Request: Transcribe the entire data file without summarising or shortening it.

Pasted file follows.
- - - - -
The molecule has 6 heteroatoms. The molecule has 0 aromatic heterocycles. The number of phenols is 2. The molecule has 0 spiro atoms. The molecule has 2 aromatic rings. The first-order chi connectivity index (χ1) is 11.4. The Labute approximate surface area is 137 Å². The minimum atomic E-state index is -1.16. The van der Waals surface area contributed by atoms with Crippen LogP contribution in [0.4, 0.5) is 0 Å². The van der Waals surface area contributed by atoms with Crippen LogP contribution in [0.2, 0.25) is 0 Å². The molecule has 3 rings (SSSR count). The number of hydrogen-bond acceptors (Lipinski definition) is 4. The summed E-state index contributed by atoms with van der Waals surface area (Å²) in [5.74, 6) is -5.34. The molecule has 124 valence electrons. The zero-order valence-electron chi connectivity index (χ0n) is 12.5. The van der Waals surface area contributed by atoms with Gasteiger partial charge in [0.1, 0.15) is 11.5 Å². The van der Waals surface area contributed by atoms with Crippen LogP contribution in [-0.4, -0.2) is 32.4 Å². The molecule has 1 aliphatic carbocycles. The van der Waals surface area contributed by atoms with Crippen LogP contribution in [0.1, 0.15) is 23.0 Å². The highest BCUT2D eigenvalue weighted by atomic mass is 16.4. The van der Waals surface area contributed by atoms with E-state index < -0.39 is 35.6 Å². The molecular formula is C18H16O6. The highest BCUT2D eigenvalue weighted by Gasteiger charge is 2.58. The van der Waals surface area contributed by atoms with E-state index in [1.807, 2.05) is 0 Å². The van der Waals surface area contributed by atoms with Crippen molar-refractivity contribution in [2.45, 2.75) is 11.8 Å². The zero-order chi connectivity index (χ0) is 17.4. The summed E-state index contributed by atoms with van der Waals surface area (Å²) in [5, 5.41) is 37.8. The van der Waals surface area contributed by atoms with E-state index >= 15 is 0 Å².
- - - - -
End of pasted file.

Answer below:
The molecule has 6 heteroatoms. The molecule has 0 aromatic heterocycles. The number of phenols is 2. The molecule has 0 spiro atoms. The molecule has 2 aromatic rings. The first-order chi connectivity index (χ1) is 11.4. The Labute approximate surface area is 137 Å². The minimum atomic E-state index is -1.16. The van der Waals surface area contributed by atoms with Crippen LogP contribution in [0.4, 0.5) is 0 Å². The van der Waals surface area contributed by atoms with Crippen LogP contribution in [0.2, 0.25) is 0 Å². The molecule has 3 rings (SSSR count). The number of hydrogen-bond acceptors (Lipinski definition) is 4. The summed E-state index contributed by atoms with van der Waals surface area (Å²) in [5.74, 6) is -5.34. The molecule has 124 valence electrons. The zero-order valence-electron chi connectivity index (χ0n) is 12.5. The van der Waals surface area contributed by atoms with Gasteiger partial charge in [0.1, 0.15) is 11.5 Å². The van der Waals surface area contributed by atoms with Crippen LogP contribution in [-0.4, -0.2) is 32.4 Å². The molecule has 1 aliphatic carbocycles. The van der Waals surface area contributed by atoms with Crippen LogP contribution in [0.1, 0.15) is 23.0 Å². The highest BCUT2D eigenvalue weighted by atomic mass is 16.4. The van der Waals surface area contributed by atoms with E-state index < -0.39 is 35.6 Å². The molecular formula is C18H16O6. The highest BCUT2D eigenvalue weighted by Gasteiger charge is 2.58. The van der Waals surface area contributed by atoms with E-state index in [1.807, 2.05) is 0 Å². The van der Waals surface area contributed by atoms with Crippen molar-refractivity contribution in [2.45, 2.75) is 11.8 Å². The zero-order chi connectivity index (χ0) is 17.4. The summed E-state index contributed by atoms with van der Waals surface area (Å²) in [5, 5.41) is 37.8. The van der Waals surface area contributed by atoms with E-state index >= 15 is 0 Å².